Dispute over Abu Dhabi culture centre contract

A dispute over £11.3 million in fees on an Abu Dhabi government project has pushed a 62-year-old UK architecture firm into insolvency

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The Abu Dhabi Authority for Culture & Heritage (ADACH) is locked in a dispute with a UK architect over £11.3 million (Dh65m) in fees on the development of its Qasr Al Hosn cultural centre.

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Austin-Smith:Lord, a 62-year-old architecture firm, entered insolvency last week, saying it could not pay its bills due to the money owed on the project.

ADACH is challenging the architect's claims.

"There was a contractual obligation to Austin-Smith:Lord that has been paid in full," ADACH said. "There are other amounts that are being reviewed thoroughly, however."

The fees in dispute were not covered by the contract, ADACH said.

"Due diligence is being carried out on this matter as a matter of urgency as part of a settlement process," the authority added.

Jennifer Dixon, a partner at the London-based architect, said ADACH had stopped making payments in June, but had since paid £3.1m. The recent payment was not enough to save the firm from filing a company voluntary agreement (CVA) to protect against creditor claims, Ms Dixon said.

Austin-Smith:Lord, which has five offices in the UK, was already affected by the slowdown in Britain's construction industry. Two years ago it had 280 staff; now it has 65.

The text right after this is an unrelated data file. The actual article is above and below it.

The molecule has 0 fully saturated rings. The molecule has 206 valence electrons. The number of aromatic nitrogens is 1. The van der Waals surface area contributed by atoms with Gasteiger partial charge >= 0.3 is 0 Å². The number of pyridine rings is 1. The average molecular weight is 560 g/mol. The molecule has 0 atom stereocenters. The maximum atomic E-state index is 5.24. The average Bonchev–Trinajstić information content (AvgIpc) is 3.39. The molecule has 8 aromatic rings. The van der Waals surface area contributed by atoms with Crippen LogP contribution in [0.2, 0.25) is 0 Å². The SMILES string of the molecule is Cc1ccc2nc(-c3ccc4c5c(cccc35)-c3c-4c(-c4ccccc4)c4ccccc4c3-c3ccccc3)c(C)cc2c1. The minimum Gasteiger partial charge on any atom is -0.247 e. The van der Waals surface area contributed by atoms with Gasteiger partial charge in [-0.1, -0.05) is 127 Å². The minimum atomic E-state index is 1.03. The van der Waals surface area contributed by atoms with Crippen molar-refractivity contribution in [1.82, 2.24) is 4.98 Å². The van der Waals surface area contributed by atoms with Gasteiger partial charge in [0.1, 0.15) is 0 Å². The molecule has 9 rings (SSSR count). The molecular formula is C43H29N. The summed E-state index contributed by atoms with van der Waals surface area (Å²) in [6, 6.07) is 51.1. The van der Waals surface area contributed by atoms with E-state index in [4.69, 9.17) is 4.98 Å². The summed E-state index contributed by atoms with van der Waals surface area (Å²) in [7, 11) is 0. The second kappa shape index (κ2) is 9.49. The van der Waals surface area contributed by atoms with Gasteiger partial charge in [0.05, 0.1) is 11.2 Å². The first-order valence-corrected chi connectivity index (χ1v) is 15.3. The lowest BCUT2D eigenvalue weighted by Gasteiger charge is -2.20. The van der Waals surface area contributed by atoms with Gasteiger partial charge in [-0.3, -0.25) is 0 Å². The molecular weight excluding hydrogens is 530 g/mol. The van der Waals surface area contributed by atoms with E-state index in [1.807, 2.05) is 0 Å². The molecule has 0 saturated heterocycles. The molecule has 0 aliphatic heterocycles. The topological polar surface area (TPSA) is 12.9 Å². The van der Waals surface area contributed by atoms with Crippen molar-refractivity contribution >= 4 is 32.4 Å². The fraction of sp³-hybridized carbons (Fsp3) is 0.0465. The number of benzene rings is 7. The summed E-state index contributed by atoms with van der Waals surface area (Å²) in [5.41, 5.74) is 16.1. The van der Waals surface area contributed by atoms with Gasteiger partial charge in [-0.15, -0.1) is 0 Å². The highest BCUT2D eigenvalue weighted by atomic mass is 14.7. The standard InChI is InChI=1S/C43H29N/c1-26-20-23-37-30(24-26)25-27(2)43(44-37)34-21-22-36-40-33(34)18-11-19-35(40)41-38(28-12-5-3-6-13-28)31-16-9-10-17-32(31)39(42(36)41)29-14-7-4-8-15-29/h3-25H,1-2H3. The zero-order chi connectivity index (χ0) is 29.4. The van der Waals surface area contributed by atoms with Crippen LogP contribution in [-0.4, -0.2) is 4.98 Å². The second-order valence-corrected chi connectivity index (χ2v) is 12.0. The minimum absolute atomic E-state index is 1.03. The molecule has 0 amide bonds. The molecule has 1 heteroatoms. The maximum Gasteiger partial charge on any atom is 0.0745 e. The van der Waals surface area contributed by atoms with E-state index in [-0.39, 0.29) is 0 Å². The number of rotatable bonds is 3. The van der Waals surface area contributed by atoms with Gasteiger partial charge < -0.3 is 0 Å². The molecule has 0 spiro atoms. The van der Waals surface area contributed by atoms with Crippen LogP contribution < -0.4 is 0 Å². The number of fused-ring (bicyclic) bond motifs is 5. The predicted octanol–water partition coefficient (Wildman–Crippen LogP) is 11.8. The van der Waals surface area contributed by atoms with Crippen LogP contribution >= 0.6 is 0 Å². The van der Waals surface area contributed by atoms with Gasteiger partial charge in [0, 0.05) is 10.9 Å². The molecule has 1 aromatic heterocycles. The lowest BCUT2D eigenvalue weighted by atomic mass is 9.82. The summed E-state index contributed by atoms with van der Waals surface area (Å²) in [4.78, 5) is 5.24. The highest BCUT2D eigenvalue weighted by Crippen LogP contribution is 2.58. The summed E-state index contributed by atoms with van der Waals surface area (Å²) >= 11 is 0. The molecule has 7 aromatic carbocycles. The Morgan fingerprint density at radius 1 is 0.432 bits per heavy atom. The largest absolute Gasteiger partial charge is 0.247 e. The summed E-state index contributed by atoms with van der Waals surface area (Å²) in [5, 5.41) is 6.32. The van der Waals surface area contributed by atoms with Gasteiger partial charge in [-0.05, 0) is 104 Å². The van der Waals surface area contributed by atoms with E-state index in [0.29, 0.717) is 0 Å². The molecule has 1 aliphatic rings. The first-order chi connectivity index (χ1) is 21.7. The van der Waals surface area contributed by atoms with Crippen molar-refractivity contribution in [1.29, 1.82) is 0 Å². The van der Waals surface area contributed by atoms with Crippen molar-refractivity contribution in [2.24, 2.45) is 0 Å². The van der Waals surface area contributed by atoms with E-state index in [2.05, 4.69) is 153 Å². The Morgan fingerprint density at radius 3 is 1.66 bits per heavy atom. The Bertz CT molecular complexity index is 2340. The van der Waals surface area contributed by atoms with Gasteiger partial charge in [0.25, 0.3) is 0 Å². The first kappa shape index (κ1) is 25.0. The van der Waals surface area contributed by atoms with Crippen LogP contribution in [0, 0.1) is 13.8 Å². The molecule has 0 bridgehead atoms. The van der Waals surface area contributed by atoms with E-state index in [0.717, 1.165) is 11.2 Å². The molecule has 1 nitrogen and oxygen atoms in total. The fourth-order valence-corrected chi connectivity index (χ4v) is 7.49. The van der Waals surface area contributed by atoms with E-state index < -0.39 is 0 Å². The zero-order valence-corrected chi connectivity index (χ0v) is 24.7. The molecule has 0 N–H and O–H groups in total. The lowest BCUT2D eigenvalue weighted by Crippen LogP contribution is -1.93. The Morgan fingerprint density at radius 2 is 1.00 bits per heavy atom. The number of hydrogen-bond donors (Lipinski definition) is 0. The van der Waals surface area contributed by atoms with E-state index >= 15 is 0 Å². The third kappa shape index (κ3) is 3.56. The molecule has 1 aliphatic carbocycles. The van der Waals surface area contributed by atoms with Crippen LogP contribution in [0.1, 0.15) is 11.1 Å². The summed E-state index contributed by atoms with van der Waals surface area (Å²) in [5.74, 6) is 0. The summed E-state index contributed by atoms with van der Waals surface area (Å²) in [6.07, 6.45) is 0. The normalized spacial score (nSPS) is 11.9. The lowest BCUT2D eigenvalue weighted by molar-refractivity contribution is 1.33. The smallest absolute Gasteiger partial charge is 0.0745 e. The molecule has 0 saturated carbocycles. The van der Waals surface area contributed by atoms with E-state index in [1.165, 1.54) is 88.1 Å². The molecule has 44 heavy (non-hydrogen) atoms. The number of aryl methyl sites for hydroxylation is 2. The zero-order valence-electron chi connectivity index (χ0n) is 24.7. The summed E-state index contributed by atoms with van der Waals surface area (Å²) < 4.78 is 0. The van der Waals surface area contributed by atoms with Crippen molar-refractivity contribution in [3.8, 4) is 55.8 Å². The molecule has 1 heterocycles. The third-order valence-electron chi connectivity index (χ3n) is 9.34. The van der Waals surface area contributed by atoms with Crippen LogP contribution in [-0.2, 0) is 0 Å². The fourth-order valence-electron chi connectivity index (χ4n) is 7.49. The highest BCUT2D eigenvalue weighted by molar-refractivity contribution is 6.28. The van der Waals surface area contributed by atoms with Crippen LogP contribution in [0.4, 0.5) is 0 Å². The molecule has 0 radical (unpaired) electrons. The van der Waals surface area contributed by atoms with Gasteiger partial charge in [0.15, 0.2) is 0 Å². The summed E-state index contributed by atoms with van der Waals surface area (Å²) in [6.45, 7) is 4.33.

Most of the remaining staff are two months behind on salary, Ms Dixon said. ADACH had agreed to pay the money owed by September, but it did not happen, she said, with some of the delayed payments dating back to the spring of last year.

"They started paying less than the invoices," Ms Dixon said. "They built up a cumulative deficit and it became increasingly unbearable."

ADACH said the disputes had stemmed from a standard review of payments in Abu Dhabi.

"In the current global economic climate it is not uncommon for government contracts to be reviewed and or delayed," ADACH said.

ADACH has been cutting back on staff recently, but the payments on the cultural project were unrelated, the agency said.

"There is an Emiratisation programme being carried out across all major UAE entities, and those staff cuts were a part of that process," the authority said. The Austin-Smith:Lord "contract is a unique stand-alone project, in terms of ADACH's business, and separate from the day-to-day running costs of the authority".

Austin-Smith:Lord's major creditors were the engineering firm Arup, and Buro Four, a consultancy that also worked on the Abu Dhabi centre.

Last month the creditors agreed to a settlement that would allow the architect to continue operating, accepting 85p for every £1 owed, according to reports in the British trade press.

Austin-Smith:Lord is still hoping for a settlement, Ms Dixon said. "There is still time to limit the collateral damage and human damage."

The cultural centre is an important project for the UAE and Austin-Smith:Lord would "do everything in its power" to make sure it continued, she said.

"This is not malice on anybody's part," she said. "This is the inability to communicate up through the levels of the Abu Dhabi Government the criticality of our situation. I do not believe for a moment any harm was intended."

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